The Jeep brand is one of the auto industry’s survivors, a company with a true claim to a utilitarian origin. Yet although the first Jeep – the iconic Willys MB of 1941 – is considered one of the most influential pieces of military equipment ever made, the company is now better known for its consumer derivation, the Wrangler, a totemic fragment of conflict diffused into everyday pop culture.
In fact, the company has a pretty good claim to the origin of the mass-market SUV, with the introduction of the Wagoneer model in 1962.
That was joined by the Cherokee in 1974, a nameplate that survives to the present day (not without controversy) in the form of the US-only Cherokee and the forthcoming Grand Cherokee.
This is the Jeep Compass, the company’s ‘compact’ SUV and the car that says most about its current corporate status. Jeep is part of Stellantis, the behemoth auto multinational that is limbering up to be a major player in post-fossil fuelled combustion.
With 16 brands under its wings, including Alfa Romeo, Chrysler, Citroën, Dodge, DS, Fiat, Jeep, Lancia, Maserati, Opel, Peugeot, and Vauxhall, there’s barely a market or model that hasn’t been influenced in some way by cross-platform-engineering and component sharing.
The Compass is a case in point. Underneath this mildly rugged exterior are parts shared with the forthcoming Alfa Romeo Tonale, a strong indication that regardless of your corporate history, every company is pretty much competing for the same market these days.
If you go back four decades to the introduction of the Cherokee and look at the equivalent Alfa – the peerless GTV, for example – and it’s impossible to envisage these two vast different companies ever diverging.
Just as modern Alfas have to ham up their Italian heritage, the Compass lays on some heavy American off-road schtick. Jeep’s seven-slot grille – a throwback to the original Willys – defines the front end, with a suitably raised ride height giving it a go-anywhere look.
That’s enhanced by Jeep’s ‘Selec-Terrain’ system, which gives you five driving modes, including rock, sand/mud and snow. There’s also a ‘Sport’ option, and although the acceleration is sprightly (thanks in the part to the boost from the batteries), don’t expect it to steer like a sports car.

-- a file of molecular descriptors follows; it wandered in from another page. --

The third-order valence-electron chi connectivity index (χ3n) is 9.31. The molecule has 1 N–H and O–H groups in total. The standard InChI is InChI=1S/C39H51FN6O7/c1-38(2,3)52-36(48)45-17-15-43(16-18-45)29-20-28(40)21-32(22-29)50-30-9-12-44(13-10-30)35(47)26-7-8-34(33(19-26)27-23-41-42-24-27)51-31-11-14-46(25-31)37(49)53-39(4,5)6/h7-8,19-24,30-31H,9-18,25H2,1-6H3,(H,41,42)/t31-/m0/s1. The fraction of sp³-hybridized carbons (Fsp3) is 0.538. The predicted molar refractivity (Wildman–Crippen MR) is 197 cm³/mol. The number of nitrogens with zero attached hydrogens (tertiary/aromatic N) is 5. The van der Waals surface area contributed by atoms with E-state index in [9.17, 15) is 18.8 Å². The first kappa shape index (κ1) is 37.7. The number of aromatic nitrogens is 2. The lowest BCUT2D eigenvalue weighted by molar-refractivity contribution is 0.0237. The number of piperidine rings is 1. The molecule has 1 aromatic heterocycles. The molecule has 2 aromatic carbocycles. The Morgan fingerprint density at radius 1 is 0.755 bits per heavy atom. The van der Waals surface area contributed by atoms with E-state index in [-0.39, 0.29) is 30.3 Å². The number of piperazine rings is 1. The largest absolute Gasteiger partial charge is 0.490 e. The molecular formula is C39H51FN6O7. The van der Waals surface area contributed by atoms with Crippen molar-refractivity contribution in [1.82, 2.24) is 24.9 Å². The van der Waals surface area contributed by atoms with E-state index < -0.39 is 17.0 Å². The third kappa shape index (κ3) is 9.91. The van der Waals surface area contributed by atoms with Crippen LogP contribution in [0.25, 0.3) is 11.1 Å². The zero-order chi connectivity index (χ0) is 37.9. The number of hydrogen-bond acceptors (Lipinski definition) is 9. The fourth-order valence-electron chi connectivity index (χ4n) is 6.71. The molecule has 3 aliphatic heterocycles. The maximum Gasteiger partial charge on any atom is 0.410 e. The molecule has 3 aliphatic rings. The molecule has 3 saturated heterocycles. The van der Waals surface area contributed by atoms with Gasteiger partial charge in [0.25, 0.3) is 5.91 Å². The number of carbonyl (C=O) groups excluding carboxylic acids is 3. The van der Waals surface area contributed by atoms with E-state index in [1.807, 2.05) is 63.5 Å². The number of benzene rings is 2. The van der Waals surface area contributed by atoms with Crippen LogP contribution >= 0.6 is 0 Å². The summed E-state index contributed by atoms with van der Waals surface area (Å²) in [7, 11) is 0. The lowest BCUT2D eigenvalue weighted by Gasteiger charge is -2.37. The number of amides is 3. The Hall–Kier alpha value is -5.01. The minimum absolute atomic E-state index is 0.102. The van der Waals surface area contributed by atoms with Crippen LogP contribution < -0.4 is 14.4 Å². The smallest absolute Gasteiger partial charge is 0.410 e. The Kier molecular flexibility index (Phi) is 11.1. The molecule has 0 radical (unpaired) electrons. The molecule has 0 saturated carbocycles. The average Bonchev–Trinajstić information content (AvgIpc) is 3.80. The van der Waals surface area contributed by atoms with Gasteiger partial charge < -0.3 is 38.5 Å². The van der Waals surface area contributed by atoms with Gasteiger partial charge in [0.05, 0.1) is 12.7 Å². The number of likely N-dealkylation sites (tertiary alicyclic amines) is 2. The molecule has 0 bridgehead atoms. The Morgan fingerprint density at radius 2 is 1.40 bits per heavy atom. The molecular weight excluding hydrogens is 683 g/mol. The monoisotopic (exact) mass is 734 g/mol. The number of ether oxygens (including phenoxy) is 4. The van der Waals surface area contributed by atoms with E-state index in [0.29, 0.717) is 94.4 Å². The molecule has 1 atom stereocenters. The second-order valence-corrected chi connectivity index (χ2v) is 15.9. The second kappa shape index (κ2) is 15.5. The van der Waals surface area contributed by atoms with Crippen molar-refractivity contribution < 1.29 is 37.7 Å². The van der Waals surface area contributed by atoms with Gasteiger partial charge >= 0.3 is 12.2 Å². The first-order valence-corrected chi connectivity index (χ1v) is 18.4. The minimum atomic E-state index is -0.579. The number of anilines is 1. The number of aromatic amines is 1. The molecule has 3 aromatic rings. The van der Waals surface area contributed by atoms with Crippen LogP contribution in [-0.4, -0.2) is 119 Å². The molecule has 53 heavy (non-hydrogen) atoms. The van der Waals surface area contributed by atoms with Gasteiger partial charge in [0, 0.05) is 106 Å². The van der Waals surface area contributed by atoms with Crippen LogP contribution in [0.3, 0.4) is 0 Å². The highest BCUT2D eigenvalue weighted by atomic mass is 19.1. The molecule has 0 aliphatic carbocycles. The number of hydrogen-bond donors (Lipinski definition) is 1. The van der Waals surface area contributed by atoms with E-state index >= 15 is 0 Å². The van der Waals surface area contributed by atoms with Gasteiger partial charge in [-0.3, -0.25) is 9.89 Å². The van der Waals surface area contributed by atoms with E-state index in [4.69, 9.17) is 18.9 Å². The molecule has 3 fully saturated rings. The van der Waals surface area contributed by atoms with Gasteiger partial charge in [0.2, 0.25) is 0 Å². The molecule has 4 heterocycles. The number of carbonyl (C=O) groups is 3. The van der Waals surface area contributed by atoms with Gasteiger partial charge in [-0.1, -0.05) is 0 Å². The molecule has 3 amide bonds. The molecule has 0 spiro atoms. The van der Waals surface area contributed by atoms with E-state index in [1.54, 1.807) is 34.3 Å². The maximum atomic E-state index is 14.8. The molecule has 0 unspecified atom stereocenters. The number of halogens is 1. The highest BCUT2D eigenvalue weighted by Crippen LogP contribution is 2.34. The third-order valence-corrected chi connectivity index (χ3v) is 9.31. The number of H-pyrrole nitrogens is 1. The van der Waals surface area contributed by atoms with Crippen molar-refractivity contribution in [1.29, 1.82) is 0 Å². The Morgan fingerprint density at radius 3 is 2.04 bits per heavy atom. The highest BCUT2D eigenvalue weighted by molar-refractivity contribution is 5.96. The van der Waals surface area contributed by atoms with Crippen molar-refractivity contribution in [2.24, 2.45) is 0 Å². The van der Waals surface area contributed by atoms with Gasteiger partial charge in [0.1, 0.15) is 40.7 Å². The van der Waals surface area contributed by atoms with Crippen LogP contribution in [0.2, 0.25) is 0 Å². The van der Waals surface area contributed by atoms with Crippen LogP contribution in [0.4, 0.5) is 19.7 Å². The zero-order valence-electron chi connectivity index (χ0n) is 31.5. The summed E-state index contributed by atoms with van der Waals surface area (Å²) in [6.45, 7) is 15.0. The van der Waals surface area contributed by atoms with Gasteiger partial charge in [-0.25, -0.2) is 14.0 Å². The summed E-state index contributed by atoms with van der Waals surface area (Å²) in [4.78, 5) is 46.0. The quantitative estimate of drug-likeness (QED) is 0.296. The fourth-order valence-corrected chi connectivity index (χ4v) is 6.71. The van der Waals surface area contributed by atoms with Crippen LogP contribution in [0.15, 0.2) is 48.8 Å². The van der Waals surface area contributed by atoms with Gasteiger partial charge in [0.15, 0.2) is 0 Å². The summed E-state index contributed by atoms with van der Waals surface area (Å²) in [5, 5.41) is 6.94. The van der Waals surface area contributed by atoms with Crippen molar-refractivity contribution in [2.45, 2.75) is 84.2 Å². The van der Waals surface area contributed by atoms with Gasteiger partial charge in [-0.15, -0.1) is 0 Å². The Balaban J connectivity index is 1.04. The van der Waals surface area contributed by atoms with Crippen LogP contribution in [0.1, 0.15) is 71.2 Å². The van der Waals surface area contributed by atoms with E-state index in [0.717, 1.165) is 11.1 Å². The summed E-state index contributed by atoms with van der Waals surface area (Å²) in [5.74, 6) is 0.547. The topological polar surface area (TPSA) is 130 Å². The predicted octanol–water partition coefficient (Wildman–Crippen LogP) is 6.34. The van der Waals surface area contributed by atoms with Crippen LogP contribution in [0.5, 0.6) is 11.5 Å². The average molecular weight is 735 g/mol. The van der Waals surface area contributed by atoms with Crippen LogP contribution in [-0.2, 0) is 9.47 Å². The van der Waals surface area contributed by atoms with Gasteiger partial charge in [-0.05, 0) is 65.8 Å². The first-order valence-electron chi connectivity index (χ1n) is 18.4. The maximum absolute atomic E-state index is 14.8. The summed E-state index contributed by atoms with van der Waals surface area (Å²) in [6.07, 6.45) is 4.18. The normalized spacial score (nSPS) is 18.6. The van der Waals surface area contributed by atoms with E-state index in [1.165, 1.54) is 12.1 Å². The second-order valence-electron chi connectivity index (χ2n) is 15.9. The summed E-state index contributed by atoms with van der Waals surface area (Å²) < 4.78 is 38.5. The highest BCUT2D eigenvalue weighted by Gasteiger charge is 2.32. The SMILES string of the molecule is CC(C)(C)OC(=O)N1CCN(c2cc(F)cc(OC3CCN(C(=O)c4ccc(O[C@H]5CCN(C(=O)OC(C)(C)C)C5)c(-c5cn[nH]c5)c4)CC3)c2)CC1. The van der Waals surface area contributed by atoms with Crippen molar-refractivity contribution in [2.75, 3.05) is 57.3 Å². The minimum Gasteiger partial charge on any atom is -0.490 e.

The plug-in hybrid system – which Jeep calls 4xe – is being rolled out across all its models.
It has the welcome addition of an ‘E-Save’ function, which uses the engine to maintain the battery charge for later use, as well as the standard hybrid and all-electric modes.
By 2025, the company should have four all-electric cars on sale in North America, with the rest of the world following soon after, starting with the new Jeep Recon and Wagoneer S models. In the US, the Wrangler 4xe is the country’s best-selling plug-in hybrid, and Jeep is hoping to cement the association between four-wheel-drive and electrification, with the message ‘4xe is the New 4x4’. Big, burly SUVs and pick-ups – whether electrified or not – are all very well for the American mythos but play less well to European customers. That’s why smaller cars like the Compass and Renegade are so important to the brand.
Sustainability and efficiency are leading many carmakers to rediscover the values of utility design. Functionalism can be about fun, not just frugality. Stellantis has the heft to encourage innovation – look at the work currently done by Citroën, for example. The Jeep of tomorrow could go a whole lot further.
Jeep Compass 4xe Plug-in Hybrid Trailhawk, from £41,495
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Jonathan Bell has written for Wallpaper* magazine since 1999, covering everything from architecture and transport design to books, tech and graphic design. He is now the magazine’s Transport and Technology Editor. Jonathan has written and edited 15 books, including Concept Car Design, 21st Century House, and The New Modern House. He is also the host of Wallpaper’s first podcast.
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